After unexpectedly leading India's Congress Party to power in 2004, Sonia Gandhi listened to her "inner voice" and perhaps the voices of those vehemently opposed to an Italian-born Catholic running the country and chose to play kingmaker, handing the job of Prime Minister to economist Manmohan Singh, instead of taking the role herself. It was a deft move: in the intervening years Sonia's popularity has soared and she continues to wield considerable influence behind the scenes. Millions of ordinary Indians love her: despite the fact she's not Indian and married into a famous and powerful family (her late husband, Rajiv, and mother-in-law Indira were both Prime Ministers) they see her as one of their own. Populist gestures help. When the government contemplated opening up India's retail industry to foreign competition earlier this year, which many believed would endanger the livelihoods of millions of small shopowners, Gandhi wrote to the Prime Minister asking him "to consider having the relevant issues properly examined before further decisions are taken." While foreign retailers like Wal-Mart plan wholesale operations, the bar on selling directly to India's public remains. Gandhi has also helped choreograph the entry of her children Rahul and Priyanka into political life. Perhaps they will one day take on the role she turned down.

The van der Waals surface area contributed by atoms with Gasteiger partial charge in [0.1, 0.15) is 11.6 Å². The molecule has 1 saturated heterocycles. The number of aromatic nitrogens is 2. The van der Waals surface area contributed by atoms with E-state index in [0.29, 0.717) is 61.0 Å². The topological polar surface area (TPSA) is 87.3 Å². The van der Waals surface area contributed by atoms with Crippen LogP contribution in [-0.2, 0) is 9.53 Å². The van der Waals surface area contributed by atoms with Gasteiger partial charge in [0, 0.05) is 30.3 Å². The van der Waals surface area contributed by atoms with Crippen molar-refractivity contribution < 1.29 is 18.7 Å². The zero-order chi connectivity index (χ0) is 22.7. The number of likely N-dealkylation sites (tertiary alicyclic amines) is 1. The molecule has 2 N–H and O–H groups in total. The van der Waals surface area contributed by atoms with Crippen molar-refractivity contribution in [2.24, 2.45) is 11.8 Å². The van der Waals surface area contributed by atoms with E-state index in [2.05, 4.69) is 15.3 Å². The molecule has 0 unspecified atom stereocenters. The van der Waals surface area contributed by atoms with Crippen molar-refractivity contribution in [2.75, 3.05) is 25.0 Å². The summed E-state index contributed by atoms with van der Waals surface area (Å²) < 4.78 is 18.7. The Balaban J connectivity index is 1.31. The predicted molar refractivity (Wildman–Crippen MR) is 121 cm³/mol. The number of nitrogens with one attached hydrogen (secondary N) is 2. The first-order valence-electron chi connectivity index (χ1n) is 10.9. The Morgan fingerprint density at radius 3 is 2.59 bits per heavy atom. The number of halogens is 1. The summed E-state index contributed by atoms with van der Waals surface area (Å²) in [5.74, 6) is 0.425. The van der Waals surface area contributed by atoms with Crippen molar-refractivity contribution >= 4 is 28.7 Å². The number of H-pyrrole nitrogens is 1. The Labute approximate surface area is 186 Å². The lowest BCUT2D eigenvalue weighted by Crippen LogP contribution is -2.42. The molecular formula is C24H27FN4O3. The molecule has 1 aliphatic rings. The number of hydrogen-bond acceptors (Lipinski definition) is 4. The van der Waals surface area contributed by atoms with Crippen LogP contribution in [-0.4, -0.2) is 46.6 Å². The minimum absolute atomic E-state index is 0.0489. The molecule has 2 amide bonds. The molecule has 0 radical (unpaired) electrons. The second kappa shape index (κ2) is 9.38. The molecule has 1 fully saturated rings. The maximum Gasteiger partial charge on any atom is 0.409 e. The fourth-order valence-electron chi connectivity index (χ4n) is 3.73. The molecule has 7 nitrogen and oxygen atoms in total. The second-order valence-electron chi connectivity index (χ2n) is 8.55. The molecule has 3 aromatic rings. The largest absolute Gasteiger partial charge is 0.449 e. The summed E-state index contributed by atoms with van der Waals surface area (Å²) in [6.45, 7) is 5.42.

By Simon Robinson
Next Manmohan Singh